Counselor: So, Ms. Rosenstein, tell me, what would you see happening over the next week that would tell you things were better for Jody?

Teacher: She would be more respectful and get her work done.

Counselor: What difference would it make to you when she becomes more respectful?

Teacher: Well, it’s hard when she disrupts the class. I try to make Science interesting and when Jody is disrespectful, sometimes the whole class gets off track and it’s hard to get them back to work. So, it would make a huge difference.

Counselor: Thanks, I know how hard you work. I walk by your class sometimes and you have them doing all kinds of projects. I wonder if you both might be willing to do a small experiment for this week, so that you both get what you need. What do you say?

Teacher: Ok - it depends on what you ask us to do. (smiling)

Counselor: Since Jody seems to work better with one partner, I wonder if she could pair up with another student that she tells us she could work with better.

Teacher: Who, Jody?

Jody: I think Peter would be okay. I talk to him at lunch a lot.

Counselor: Jody, would it help if Ms. Rosenstein let you work with Peter, for just this week?

Jody: I guess.

Counselor: So, Ms. Rosenstein, would it be okay for Jody to work with Peter just this week, maybe side by side in the groups you assign, as long as she stays respectful to you in the classroom?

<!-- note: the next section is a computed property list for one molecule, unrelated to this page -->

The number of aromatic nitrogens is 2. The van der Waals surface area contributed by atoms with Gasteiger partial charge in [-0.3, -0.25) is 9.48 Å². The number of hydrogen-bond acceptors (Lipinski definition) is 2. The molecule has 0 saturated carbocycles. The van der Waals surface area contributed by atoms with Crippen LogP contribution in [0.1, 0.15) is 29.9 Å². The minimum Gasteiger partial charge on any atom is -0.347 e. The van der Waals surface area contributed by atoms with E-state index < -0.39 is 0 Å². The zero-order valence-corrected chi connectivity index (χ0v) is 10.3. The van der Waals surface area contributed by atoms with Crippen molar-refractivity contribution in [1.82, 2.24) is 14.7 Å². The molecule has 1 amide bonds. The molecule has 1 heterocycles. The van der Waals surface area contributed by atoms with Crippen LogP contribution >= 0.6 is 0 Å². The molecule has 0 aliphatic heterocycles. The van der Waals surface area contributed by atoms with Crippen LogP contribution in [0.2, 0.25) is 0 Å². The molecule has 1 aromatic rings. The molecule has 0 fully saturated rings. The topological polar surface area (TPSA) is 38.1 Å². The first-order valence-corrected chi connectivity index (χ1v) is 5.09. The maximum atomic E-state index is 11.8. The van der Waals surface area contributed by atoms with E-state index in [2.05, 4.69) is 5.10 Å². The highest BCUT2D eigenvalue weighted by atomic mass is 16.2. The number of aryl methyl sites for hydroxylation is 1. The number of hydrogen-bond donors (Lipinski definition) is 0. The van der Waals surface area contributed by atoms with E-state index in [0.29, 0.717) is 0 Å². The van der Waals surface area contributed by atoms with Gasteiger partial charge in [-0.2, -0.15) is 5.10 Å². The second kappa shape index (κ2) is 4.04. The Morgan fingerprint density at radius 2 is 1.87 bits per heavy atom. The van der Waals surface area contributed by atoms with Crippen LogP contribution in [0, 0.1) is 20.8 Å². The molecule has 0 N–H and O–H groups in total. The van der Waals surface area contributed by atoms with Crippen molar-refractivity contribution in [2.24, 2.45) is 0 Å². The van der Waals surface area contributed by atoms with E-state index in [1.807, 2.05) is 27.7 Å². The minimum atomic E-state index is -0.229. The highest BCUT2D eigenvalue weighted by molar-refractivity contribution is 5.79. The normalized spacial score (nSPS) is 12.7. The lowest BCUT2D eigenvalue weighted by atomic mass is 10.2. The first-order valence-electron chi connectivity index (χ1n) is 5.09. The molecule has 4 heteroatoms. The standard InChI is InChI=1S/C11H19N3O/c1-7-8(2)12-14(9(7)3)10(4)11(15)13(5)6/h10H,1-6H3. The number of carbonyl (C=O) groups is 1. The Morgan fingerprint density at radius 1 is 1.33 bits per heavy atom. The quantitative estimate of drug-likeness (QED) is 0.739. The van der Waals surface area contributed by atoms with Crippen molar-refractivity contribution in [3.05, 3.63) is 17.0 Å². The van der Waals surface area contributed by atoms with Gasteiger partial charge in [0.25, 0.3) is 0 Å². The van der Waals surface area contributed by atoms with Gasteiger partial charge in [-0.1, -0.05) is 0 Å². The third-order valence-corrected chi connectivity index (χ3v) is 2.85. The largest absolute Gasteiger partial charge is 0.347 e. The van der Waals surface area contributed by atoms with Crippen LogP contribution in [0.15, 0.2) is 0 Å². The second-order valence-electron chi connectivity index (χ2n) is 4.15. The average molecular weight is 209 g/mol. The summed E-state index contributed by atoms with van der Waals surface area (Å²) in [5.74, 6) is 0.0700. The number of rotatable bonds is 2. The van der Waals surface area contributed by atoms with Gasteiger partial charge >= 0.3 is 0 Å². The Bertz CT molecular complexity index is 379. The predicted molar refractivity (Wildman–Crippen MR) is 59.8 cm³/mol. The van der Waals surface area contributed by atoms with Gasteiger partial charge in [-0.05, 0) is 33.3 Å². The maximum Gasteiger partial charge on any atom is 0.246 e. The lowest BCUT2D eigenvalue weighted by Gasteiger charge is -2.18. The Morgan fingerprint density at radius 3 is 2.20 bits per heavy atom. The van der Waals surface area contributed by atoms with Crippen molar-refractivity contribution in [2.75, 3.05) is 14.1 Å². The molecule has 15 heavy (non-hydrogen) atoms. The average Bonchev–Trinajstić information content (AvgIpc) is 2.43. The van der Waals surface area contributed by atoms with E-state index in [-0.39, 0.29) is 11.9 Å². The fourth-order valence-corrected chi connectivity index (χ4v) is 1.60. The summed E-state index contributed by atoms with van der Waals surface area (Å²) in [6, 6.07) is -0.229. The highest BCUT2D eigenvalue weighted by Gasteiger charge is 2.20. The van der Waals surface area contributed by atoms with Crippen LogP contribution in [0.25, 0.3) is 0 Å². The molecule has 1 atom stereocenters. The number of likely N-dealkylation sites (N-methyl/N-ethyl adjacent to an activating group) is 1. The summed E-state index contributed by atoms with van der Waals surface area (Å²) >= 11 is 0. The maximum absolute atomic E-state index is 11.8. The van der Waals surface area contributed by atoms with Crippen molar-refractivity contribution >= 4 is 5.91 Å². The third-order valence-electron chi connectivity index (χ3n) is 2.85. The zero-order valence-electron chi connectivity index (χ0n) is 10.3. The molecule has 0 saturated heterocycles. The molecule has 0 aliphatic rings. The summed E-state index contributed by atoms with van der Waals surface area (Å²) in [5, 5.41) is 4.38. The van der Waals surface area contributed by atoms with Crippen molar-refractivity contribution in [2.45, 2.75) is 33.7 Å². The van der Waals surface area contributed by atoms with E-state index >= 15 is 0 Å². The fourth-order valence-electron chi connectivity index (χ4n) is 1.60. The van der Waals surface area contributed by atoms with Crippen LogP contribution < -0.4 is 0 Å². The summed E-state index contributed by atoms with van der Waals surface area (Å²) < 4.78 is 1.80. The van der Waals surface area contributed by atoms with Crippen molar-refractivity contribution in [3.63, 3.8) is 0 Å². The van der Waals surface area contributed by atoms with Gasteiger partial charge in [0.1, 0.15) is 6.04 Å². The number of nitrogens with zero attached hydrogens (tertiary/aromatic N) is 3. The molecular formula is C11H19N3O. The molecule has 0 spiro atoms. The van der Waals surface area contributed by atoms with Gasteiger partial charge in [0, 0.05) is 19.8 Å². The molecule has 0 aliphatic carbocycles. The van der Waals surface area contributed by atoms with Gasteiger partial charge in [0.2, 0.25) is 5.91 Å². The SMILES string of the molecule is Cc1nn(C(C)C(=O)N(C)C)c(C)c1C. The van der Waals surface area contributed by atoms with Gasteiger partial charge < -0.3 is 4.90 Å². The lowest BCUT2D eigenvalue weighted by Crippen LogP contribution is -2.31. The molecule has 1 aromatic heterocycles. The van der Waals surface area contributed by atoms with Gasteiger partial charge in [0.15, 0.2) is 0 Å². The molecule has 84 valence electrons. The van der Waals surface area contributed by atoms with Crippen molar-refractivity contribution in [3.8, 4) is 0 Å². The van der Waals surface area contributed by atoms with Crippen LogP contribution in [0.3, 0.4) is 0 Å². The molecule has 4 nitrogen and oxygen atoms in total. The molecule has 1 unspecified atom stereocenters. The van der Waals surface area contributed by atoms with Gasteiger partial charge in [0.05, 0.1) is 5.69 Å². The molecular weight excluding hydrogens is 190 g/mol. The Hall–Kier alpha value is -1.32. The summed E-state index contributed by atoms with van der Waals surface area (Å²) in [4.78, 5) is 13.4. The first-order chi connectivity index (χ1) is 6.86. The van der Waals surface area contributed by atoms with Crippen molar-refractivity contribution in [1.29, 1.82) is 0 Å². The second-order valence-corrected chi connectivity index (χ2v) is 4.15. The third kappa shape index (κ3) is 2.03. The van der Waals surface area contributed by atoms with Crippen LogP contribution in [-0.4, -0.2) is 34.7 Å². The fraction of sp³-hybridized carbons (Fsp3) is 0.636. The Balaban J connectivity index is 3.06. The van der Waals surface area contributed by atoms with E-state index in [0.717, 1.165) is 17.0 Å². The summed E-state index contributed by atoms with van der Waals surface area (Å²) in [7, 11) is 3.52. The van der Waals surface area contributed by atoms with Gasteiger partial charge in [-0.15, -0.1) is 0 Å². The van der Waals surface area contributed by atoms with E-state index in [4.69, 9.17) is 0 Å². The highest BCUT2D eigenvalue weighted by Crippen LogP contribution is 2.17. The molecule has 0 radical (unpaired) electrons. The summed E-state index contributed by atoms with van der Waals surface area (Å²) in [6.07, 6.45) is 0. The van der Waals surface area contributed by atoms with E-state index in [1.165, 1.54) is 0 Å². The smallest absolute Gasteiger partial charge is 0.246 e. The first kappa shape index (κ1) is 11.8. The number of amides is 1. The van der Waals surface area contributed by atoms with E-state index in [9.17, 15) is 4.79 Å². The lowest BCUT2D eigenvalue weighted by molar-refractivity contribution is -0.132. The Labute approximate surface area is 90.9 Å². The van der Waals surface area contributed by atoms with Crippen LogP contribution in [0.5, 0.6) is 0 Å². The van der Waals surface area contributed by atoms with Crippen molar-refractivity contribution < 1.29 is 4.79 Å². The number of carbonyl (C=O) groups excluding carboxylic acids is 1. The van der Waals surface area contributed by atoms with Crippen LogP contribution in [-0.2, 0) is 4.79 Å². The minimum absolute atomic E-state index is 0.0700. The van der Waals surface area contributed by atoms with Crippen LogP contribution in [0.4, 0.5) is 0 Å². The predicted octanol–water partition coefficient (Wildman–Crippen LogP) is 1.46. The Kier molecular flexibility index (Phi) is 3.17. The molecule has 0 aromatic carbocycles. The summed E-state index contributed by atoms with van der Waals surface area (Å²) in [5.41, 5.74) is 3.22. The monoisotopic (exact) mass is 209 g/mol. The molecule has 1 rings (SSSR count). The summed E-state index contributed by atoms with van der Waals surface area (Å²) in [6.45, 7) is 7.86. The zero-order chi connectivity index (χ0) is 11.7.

Teacher: I guess we can try that. We can ask Peter if its okay first.

Counselor: Jody what you could do so Ms. Rosenstein sees you as respectful this week?

Jody: Probably not talk back.

Counselor: What else?

Jody: Maybe just work on the assignment and just talk to Peter.

Teacher: Okay, we will talk to Peter when we get to class tomorrow. Jody, I really want to help you, not get you in trouble. I would like to see you work in class so you can get back to being that B student.

Counselor: Okay, then let’s try out this plan for the rest of this week. Thanks to you both. You came up with some terrific ideas.

This dialogue is from an actual conversation done by a school counselor. It lasted around 10 minutes. As a result of the conversation, the teacher revealed a different side of herself to Jody, sharing that she wanted Jody to be successful again. Jody gave a suggestion on what had worked before, showing she tried too, to share what she needed. As a result, Jody did well with the new experiment.

What I also liked about this conversation was how the teacher shared what was tough for her when Jody acted out. I think many students do not recognize how their acting out or verbal altercations affect teachers. That’s why I always ask teachers “what difference would it make if ___ did something different?” Doing that helps teachers to transform into humans with feelings. Students are often surprised to hear how their actions affect others, especially teachers, which is a great way to promote social emotional learning.

This week, if you find yourself scrambling for an answer to another request, slow down and invite in the experts… those involved in the request. Your job will then be much less stressful as you put those requesting change to work!

student engagementsolution-focusedclassroom dialoguestudent-teacher collaborationmotivational strategies
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Dr Linda Metcalf

Linda Metcalf is the best-selling author of Counseling Toward Solutions and 10 other books. Linda is a former middle school teacher, all-level certified school counselor, licensed professional counselor supervisor, and licensed marriage and family therapist in the State of Texas. She is a Professor at Texas Wesleyan University.